October 1856-July 1857

The Collected Letters, Volume 32


TC TO LORD ASHBURTON ; 20 December 1856; DOI: 10.1215/lt-18561220-TC-LOA-01; CL 32: 57-59


Chelsea, 20 decr, 1856—

Dear Lord Ashburton,

Your Letter last night was of the nature of a godsend; bringing you all once more into my actual sphere of vision, after so long an interval: for which beneficent clear glimpse I give thanks; right glad to have it,—tho’ the news are not what I expected. By all accounts that could be gathered here, by direct tidings to Lady Sandwich, and rumours of a reflex nature that came, I understood in general that “all well” was the state of matters; and had no suspicion or imagination that My Lady especially was on the invalid list. But it has been otherwise. I suppose I need not say how glad I shall be to hear your favourable report on that evil matter confirm itself into the certainty you now seem to anticipate! It was of you always that one was in dread; and now it appears you go scot-free, and a thinner-skinned party pays the penalty. Let us hope that that too is on the way to “all well.” I fall at her Ladyship's feet (as the George-Second Ambassadors do to little George),1 and make many prayers and promises!—

My existence ever since you left us has been sunk a long way under the common low depth: I can hardly remember to have been in such a boundless bottomless vortex as I had had to swim in for the last three months. Making hardly any perceptible way; yet swimming, not to sink altogether! My country “improvement of health” vanished altogether with my arrival here,—or seemed to vanish, for probably I did get essential good;—but the express-train, the town diet, the town life, seemed to have abolished it altogether and even made it a negative quantity. Then there was Fredk, like to drive me delirious in the state it lay in; then a New Editn of my bits of Books, long clamoured for and now to go on: work witht limit, and no strength to do it with. I had to get a Horse, by way of trying for some strength of body at least:—I am confident you bought Kinloch Luichart Estate with about the tithe of the haggling, trying, corresponding &c I had on that small matter. However, here he is, an excellt little Nag at last (cannot remember to have ridden a nicer, except at The Grange now and then);—only no “health” has yet come; coming, we will fancy; as permanent headache, and a general shaking up of bile have evidently come. Furthermore I picked up a desolate little German with a good hand of writing; made of him a “spiritual galloway,” so to speak; who has cost me endless trouble;—a weak helpless creature, tho’ a nibling.2 His last Clerk function was with Heyne the Blackguard Paris Jew:3 I often wonder what the poor creature thinks of being Wagner to such a pair of Fausts! We have ridden thro’ endless square miles of dim dreary “Wash” (like that of Lincolnshire),4 shallow continents of muddy sea; both shores now invisible, nothing but a hope here and there of getting to some sandbank or mudbank, where the water is not above girth-high, & so looking round us a little. In short I have been, and am, nearly lost in the mud element;—and hugely to be pitied by you and her Ladyship. All goings-out, in fact all society with fellow-creatures (except my two horses, ‘spiritual’ and physical, of whom the latter is the more interesting) have ceased, or as good as ceased. “Christmas Dinner” this time will consist of mutton-chop, eaten with the maximum of quietude, within these poor walls. For, by way of consummation to everything, my poor Wife has fallen Prisoner, to cold &c; did not get out at all for about two months; and is still very feeble, tho’ evidently recovering for some weeks past.— Lady Sandwich too, as you doubtless know, has been unwell; the last time I saw her Ladyship was with the French Duchess,5 who, it seems, did all the mischief: day before yesterday, and two other previous times, I found her “gone out driving,” clearly in a tolerably improved state. She left a card lately, but would not quit her carriage here.— — On the whole, I cannot think somehow, you have lost much by Nice tel quel [such as it is]. We have hardly seen the sun physical once a fortnight; sun moral I, for my own poor share, have not seen or heard of at all. Tickets-of-leave6 and Doctors Commons7 are to be abolished. Palmerston resembles, to me, old M. de Maurepas:8 better be far from him. I intend writing to My Lady.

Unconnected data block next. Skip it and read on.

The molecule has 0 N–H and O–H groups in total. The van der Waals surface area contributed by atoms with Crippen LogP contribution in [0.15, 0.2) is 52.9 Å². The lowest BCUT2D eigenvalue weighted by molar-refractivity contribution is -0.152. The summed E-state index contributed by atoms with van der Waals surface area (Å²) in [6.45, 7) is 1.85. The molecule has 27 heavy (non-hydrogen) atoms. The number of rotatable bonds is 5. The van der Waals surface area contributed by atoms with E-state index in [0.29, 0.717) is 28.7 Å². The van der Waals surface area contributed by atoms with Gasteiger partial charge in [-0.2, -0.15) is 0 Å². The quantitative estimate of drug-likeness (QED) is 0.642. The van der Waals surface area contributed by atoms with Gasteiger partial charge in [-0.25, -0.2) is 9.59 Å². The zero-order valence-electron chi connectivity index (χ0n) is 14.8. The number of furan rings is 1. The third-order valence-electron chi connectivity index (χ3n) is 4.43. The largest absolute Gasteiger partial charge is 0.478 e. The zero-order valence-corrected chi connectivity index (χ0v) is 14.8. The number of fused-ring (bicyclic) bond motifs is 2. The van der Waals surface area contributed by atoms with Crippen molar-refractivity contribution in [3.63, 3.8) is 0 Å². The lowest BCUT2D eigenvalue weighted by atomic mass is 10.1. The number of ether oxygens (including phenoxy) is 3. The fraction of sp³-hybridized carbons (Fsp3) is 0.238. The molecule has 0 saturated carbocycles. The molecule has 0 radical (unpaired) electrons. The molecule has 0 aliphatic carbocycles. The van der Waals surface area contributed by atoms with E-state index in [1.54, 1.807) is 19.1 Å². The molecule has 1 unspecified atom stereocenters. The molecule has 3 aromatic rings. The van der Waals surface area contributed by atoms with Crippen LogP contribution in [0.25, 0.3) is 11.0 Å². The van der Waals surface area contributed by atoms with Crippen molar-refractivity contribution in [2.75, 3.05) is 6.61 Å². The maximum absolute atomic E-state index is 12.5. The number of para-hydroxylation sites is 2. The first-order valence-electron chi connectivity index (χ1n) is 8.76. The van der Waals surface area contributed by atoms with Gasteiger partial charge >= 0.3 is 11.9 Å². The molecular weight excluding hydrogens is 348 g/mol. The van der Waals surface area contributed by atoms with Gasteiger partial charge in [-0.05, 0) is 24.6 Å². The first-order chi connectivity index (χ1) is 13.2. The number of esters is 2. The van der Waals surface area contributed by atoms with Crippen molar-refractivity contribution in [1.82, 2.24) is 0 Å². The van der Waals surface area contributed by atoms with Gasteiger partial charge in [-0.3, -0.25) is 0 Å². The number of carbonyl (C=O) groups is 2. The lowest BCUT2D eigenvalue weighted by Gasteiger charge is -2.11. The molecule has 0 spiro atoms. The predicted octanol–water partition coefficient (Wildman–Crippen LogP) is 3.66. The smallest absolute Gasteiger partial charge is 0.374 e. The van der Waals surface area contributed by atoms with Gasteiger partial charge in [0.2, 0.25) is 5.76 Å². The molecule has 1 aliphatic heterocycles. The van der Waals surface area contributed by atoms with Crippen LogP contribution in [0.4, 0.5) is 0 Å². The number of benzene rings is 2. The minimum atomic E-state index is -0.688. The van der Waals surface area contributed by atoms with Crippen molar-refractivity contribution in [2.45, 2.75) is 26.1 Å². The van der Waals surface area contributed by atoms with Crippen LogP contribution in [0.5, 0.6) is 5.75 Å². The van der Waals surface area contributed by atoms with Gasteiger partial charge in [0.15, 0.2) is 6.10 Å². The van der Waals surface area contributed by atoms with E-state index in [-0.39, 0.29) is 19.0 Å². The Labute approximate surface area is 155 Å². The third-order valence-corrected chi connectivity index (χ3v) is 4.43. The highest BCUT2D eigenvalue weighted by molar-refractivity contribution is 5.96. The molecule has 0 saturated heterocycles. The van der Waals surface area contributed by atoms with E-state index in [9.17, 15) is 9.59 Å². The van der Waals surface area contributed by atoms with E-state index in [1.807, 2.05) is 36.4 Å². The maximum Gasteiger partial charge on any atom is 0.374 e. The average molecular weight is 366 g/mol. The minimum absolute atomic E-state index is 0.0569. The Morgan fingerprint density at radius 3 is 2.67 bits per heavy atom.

Good be with you all.

T. Carlyle